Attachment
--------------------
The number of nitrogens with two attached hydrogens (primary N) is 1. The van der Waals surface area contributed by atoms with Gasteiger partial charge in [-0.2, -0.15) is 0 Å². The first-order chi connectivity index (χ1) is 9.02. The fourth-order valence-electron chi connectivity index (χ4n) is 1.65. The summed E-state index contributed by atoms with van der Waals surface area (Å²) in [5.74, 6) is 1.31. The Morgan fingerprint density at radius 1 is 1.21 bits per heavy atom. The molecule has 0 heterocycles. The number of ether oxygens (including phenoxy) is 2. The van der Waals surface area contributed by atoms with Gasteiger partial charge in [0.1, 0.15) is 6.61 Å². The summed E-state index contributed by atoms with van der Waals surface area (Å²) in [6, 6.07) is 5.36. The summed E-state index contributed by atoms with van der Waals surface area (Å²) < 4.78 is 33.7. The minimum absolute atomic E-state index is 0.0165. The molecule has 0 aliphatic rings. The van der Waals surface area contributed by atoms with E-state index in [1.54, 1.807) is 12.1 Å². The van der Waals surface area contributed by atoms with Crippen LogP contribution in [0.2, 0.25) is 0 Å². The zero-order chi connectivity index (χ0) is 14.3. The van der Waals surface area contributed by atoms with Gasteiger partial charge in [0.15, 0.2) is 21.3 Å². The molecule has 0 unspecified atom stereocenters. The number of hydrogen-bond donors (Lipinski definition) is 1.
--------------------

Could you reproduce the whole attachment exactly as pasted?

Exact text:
The number of nitrogens with two attached hydrogens (primary N) is 1. The van der Waals surface area contributed by atoms with Gasteiger partial charge in [-0.2, -0.15) is 0 Å². The first-order chi connectivity index (χ1) is 9.02. The fourth-order valence-electron chi connectivity index (χ4n) is 1.65. The summed E-state index contributed by atoms with van der Waals surface area (Å²) in [5.74, 6) is 1.31. The Morgan fingerprint density at radius 1 is 1.21 bits per heavy atom. The molecule has 0 heterocycles. The number of ether oxygens (including phenoxy) is 2. The van der Waals surface area contributed by atoms with Gasteiger partial charge in [0.1, 0.15) is 6.61 Å². The summed E-state index contributed by atoms with van der Waals surface area (Å²) in [6, 6.07) is 5.36. The summed E-state index contributed by atoms with van der Waals surface area (Å²) < 4.78 is 33.7. The minimum absolute atomic E-state index is 0.0165. The molecule has 0 aliphatic rings. The van der Waals surface area contributed by atoms with E-state index in [1.54, 1.807) is 12.1 Å². The van der Waals surface area contributed by atoms with Crippen LogP contribution in [0.2, 0.25) is 0 Å². The zero-order chi connectivity index (χ0) is 14.3. The van der Waals surface area contributed by atoms with Gasteiger partial charge in [0.15, 0.2) is 21.3 Å². The molecule has 0 unspecified atom stereocenters. The number of hydrogen-bond donors (Lipinski definition) is 1.